Perth Zoo helping lions breed

Alex Asbury

Alex Asbury

Oliver Pomeroy

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Perth Zoo has expanded its lion exhibit to aid conservation efforts after both male lions died last year.

The exhibit will allow the zoo to start a breeding program, in order to keep some alive in captivity. The new enclosure can hold up to eight lions, and has specific facilities to accommodate the reproductive process.

This breeding program will help to ensure the species safety as numbers are  dwindling. According to the United States Fish and Wildlife Service, at current rates the African Lion will be extinct by 2050.

In 2014, the then director of the US service, Daniel Ashe, said: “The lion is one of the planet’s most beloved species and an irreplaceable part of our shared global heritage. If we want to ensure that healthy lion populations continue to roam the African savannahs and forests of India, it’s up to all of us – not just the people of Africa and India – to take action.”

The lion population is being threatened primarily from humans, who hunt and kill the animal for sport. There are a number of legal breeding camps in Africa that are dedicated to producing lions to be hunted by wealthy tourists.

ECU Daily spoke to Danielle Henry, spokesperson for Perth Zoo about the exhibit and the threat of extinction in the lion population.

She said: “There are approximately 20,000 lions left in the wild. Devastatingly, they’re extinct in 26 African countries, so zoos, like our local zoo have a major role in providing a safety-net against extinction for lions.”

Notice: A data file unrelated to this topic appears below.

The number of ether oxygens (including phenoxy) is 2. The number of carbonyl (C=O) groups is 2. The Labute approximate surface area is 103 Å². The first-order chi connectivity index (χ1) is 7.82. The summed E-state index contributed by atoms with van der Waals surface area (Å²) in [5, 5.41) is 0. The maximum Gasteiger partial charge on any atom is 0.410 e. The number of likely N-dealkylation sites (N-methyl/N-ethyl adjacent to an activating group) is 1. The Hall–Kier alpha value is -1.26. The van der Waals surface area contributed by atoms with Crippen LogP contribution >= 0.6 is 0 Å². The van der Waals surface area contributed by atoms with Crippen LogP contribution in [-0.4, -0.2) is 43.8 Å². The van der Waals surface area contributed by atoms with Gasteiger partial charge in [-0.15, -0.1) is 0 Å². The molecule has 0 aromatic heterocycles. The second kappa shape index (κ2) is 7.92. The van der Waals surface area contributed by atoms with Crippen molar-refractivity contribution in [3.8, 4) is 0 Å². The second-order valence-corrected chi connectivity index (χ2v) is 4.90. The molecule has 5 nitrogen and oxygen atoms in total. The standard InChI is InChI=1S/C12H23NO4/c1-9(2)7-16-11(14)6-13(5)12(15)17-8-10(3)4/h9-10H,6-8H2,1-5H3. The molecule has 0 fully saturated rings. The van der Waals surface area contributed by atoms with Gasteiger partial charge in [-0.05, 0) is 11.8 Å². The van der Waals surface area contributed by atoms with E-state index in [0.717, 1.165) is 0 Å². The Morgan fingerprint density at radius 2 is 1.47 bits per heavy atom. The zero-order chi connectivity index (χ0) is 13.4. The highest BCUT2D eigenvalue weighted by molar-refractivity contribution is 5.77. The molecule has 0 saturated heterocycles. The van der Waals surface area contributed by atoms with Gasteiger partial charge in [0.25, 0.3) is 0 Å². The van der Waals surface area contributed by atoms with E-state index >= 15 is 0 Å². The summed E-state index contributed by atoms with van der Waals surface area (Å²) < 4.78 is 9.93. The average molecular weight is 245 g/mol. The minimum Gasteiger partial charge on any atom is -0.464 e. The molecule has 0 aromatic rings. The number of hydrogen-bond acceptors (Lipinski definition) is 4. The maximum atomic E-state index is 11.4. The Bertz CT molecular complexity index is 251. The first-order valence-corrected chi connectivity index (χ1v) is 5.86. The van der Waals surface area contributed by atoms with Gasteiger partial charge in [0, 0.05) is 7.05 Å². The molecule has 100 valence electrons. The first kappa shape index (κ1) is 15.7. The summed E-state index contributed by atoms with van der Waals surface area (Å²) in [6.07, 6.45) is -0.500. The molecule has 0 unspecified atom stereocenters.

Ms Henry explained that the current female, Shinyanga, was too old for reproduction, and they would have to bring in both males and females.

“Plans to bring in new lions and play a vital role in the regional breeding program have been underway for more than four years. We are currently working with the regional species coordinator (basically like a lion matchmaker) to identify the best lions to form a new pride.”

While the new exhibit will benefit the lion population by spreading awareness of their plight and breeding more lions, some groups, such as PETA, speak out against zoos, claiming they are denying the animals “everything that makes their life meaningful”.

According to Google trends, searches for Perth Zoo are increasing, with the Orangutan incident in May providing the third highest peak of the past year.

It may also be coming at a good time for the zoo, as the value of the business dropped significantly between 2016 and 2017 according to the Perth Zoo annual report.

The value of all Perth Zoo’s assets dropped by $376,281 over the financial year.

Ms Henry said: “We do hope that more people will be enticed to the Zoo to learn more about African Lions, but the primary purpose for this upgrade is to allow Perth Zoo to be able to partake once more in the regional breeding program for the species to safeguard against extinction.”

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Perth Zoo helping lions breed